'If you have 135 Indigenous registered physiotherapists and you need 3900 to reach parity, you are talking about a scale of exclusion that goes back generations and it reflects on the profession in that you are part of an historical exclusion of Indigenous people. This is something that your Association should address.

‘You should look at those figures and say “We can do something about this”. We can set a target … and it means there is a lot of work to do and many strategies will be needed to reach parity.

Marcia went on to say that if there were only 135 Indigenous registered physiotherapists to serve a population of almost 800,000 Indigenous people, the problem of the radical underservicing of the Indigenous population becomes quite evident.

‘Like everybody else in the population, Aboriginal people have need of a physiotherapist whether they know it or not, and for the same reasons as other Australians—workplace injuries, sporting injuries, physical problems as a result of illness, disability and so on,’ Marcia says.

‘I probably don’t need to explain to you that the health data on the Indigenous population tells us that the disparity in Indigenous health remains at alarming levels. Although there have been some improvements, there’s been a gradual improvement in infant mortality rates, but on most other indicators we’re not making much progress at all on Closing the Gap on Indigenous health.’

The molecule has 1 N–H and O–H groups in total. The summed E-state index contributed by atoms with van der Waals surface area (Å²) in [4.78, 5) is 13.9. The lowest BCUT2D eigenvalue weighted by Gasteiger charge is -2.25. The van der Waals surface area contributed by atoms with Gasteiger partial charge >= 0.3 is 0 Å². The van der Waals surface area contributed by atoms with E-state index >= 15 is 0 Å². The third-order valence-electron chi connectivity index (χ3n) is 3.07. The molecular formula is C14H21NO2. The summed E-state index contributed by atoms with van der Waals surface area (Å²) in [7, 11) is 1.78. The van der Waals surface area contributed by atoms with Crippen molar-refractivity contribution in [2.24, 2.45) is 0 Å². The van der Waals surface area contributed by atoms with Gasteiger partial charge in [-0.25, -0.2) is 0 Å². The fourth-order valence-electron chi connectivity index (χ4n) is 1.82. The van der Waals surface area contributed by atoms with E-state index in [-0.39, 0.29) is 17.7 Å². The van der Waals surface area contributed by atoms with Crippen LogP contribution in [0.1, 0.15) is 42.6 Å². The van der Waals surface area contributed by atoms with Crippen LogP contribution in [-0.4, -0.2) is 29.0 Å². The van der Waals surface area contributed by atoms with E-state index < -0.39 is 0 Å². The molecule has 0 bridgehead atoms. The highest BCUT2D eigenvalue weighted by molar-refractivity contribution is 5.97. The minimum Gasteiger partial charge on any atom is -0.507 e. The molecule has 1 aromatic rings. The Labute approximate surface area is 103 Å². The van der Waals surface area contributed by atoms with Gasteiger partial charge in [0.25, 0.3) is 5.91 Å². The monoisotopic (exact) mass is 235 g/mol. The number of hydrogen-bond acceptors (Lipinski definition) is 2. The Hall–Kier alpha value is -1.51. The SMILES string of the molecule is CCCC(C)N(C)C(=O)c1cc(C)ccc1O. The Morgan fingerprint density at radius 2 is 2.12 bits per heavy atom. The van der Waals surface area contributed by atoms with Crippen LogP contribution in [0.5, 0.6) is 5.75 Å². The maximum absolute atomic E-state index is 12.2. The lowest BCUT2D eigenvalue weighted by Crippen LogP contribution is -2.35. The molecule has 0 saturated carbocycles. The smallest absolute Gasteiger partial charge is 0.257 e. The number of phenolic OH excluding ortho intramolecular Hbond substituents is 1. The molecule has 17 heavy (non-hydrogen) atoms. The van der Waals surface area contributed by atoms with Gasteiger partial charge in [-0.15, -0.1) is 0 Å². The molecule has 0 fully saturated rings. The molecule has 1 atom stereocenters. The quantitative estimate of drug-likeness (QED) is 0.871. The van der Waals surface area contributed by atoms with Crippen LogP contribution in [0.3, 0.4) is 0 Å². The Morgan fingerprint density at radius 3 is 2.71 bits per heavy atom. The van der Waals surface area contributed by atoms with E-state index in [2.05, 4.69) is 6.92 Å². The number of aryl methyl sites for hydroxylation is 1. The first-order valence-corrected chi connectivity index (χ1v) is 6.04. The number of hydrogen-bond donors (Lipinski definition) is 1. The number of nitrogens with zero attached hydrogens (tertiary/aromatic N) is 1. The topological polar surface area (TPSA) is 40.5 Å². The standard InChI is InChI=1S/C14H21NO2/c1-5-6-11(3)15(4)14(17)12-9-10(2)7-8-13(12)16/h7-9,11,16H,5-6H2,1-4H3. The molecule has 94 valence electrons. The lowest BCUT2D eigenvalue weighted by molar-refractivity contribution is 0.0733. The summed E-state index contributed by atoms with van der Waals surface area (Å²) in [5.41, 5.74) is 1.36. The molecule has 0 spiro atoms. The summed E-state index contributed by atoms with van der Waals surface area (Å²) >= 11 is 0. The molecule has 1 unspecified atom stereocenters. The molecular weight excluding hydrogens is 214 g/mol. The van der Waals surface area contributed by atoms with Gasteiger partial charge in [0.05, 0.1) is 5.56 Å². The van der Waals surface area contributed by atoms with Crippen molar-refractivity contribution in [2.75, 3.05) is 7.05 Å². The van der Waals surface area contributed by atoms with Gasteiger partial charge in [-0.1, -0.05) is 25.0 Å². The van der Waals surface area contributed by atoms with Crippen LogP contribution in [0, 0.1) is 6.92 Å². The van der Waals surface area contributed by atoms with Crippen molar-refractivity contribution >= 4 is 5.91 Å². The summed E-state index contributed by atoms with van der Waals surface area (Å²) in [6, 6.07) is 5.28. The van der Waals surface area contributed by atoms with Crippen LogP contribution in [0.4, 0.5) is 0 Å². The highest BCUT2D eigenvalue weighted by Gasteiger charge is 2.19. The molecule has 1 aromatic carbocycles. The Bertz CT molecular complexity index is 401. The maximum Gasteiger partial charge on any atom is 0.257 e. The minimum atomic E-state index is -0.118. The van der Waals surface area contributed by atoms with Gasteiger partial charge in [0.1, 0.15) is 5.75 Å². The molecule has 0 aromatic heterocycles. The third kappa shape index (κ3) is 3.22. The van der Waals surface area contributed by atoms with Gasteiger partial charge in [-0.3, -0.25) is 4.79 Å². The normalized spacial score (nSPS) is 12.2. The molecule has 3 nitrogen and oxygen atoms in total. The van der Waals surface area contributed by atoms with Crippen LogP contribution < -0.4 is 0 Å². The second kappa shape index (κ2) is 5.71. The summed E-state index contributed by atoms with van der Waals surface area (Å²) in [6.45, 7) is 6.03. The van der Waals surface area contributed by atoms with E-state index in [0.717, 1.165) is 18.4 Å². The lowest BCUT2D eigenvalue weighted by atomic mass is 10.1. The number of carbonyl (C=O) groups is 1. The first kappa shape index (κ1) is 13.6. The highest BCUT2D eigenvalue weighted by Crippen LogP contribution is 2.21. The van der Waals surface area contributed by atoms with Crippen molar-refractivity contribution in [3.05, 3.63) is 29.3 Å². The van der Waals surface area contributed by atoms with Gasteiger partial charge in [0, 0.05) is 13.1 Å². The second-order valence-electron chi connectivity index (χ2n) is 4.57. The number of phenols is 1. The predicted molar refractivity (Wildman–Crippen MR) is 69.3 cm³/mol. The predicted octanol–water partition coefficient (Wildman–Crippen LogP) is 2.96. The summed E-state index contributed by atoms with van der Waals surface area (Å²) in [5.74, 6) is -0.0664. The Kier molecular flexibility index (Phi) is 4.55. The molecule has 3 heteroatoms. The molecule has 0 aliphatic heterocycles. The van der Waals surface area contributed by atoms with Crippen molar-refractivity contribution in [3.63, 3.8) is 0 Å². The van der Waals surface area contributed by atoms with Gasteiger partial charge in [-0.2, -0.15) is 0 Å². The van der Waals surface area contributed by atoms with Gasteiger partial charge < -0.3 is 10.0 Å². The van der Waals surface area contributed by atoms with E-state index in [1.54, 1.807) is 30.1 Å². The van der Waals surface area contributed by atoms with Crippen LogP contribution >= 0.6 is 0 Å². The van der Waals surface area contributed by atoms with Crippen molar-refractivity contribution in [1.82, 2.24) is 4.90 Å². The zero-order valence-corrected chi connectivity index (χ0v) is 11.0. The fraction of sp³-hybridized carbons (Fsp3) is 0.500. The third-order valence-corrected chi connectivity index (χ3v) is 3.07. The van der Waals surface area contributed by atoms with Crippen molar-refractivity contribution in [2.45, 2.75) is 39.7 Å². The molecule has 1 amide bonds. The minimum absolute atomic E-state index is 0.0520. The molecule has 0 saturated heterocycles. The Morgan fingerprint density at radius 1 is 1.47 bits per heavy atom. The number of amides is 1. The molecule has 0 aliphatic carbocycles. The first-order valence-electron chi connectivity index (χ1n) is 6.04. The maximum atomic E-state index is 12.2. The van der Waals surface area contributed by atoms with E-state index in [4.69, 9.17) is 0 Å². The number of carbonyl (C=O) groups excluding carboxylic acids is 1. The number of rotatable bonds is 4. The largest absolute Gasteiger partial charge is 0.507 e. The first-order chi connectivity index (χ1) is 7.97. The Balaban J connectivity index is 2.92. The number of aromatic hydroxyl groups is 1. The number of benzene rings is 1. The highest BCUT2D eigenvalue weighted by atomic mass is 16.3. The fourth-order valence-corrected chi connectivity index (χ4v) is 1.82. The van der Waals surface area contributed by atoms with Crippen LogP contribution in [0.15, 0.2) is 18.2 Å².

She told the audience at the APA conference that working the numbers was a good way to establish approaches and policies, as well as to set targets in the APA’s Reconciliation Action Plan (RAP).

‘The RAP is good but I think not sufficiently mindful of this disparity in the number of Indigenous physiotherapists required to reach parity in your profession,’ she said at that time.